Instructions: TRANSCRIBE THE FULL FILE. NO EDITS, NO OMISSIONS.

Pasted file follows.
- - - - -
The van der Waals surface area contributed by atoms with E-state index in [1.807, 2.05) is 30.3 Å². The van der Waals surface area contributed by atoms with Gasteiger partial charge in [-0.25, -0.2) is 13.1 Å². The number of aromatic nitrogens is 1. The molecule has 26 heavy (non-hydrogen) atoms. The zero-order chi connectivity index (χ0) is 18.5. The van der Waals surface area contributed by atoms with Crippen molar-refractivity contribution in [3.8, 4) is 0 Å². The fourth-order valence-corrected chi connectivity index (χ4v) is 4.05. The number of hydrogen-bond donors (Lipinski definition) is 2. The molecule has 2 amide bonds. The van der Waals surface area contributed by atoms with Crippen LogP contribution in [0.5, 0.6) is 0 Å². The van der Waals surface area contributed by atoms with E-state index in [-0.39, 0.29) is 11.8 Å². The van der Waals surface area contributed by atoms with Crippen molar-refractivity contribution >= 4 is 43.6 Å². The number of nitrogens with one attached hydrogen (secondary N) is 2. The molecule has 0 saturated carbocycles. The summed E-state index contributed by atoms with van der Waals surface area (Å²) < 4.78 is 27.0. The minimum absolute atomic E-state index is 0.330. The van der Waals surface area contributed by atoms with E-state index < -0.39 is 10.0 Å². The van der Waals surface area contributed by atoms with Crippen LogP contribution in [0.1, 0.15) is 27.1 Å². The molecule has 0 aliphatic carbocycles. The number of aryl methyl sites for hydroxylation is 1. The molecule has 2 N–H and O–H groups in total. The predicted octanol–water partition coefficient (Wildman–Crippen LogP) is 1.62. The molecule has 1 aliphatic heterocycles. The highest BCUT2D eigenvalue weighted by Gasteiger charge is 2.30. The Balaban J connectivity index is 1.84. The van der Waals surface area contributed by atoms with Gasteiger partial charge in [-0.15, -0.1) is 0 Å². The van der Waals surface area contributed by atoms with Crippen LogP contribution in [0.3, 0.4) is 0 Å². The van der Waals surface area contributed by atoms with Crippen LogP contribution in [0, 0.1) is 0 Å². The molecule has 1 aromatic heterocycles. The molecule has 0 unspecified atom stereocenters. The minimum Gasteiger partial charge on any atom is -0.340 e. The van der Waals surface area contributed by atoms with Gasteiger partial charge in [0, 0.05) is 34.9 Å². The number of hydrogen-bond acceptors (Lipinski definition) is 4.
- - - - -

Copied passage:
The van der Waals surface area contributed by atoms with E-state index in [1.807, 2.05) is 30.3 Å². The van der Waals surface area contributed by atoms with Gasteiger partial charge in [-0.25, -0.2) is 13.1 Å². The number of aromatic nitrogens is 1. The molecule has 26 heavy (non-hydrogen) atoms. The zero-order chi connectivity index (χ0) is 18.5. The van der Waals surface area contributed by atoms with Crippen molar-refractivity contribution in [3.8, 4) is 0 Å². The fourth-order valence-corrected chi connectivity index (χ4v) is 4.05. The number of hydrogen-bond donors (Lipinski definition) is 2. The molecule has 2 amide bonds. The van der Waals surface area contributed by atoms with Crippen LogP contribution in [0.5, 0.6) is 0 Å². The van der Waals surface area contributed by atoms with E-state index in [-0.39, 0.29) is 11.8 Å². The van der Waals surface area contributed by atoms with Crippen molar-refractivity contribution >= 4 is 43.6 Å². The number of nitrogens with one attached hydrogen (secondary N) is 2. The molecule has 0 saturated carbocycles. The summed E-state index contributed by atoms with van der Waals surface area (Å²) < 4.78 is 27.0. The minimum absolute atomic E-state index is 0.330. The van der Waals surface area contributed by atoms with E-state index < -0.39 is 10.0 Å². The van der Waals surface area contributed by atoms with Crippen LogP contribution in [0.1, 0.15) is 27.1 Å². The molecule has 0 aliphatic carbocycles. The number of aryl methyl sites for hydroxylation is 1. The molecule has 2 N–H and O–H groups in total. The predicted octanol–water partition coefficient (Wildman–Crippen LogP) is 1.62. The molecule has 1 aliphatic heterocycles. The highest BCUT2D eigenvalue weighted by Gasteiger charge is 2.30. The Balaban J connectivity index is 1.84. The van der Waals surface area contributed by atoms with Gasteiger partial charge in [-0.15, -0.1) is 0 Å². The van der Waals surface area contributed by atoms with Crippen LogP contribution in [0.3, 0.4) is 0 Å². The van der Waals surface area contributed by atoms with Crippen LogP contribution in [0, 0.1) is 0 Å². The molecule has 1 aromatic heterocycles. The molecule has 0 unspecified atom stereocenters. The minimum Gasteiger partial charge on any atom is -0.340 e. The van der Waals surface area contributed by atoms with Gasteiger partial charge in [0, 0.05) is 34.9 Å². The number of hydrogen-bond acceptors (Lipinski definition) is 4.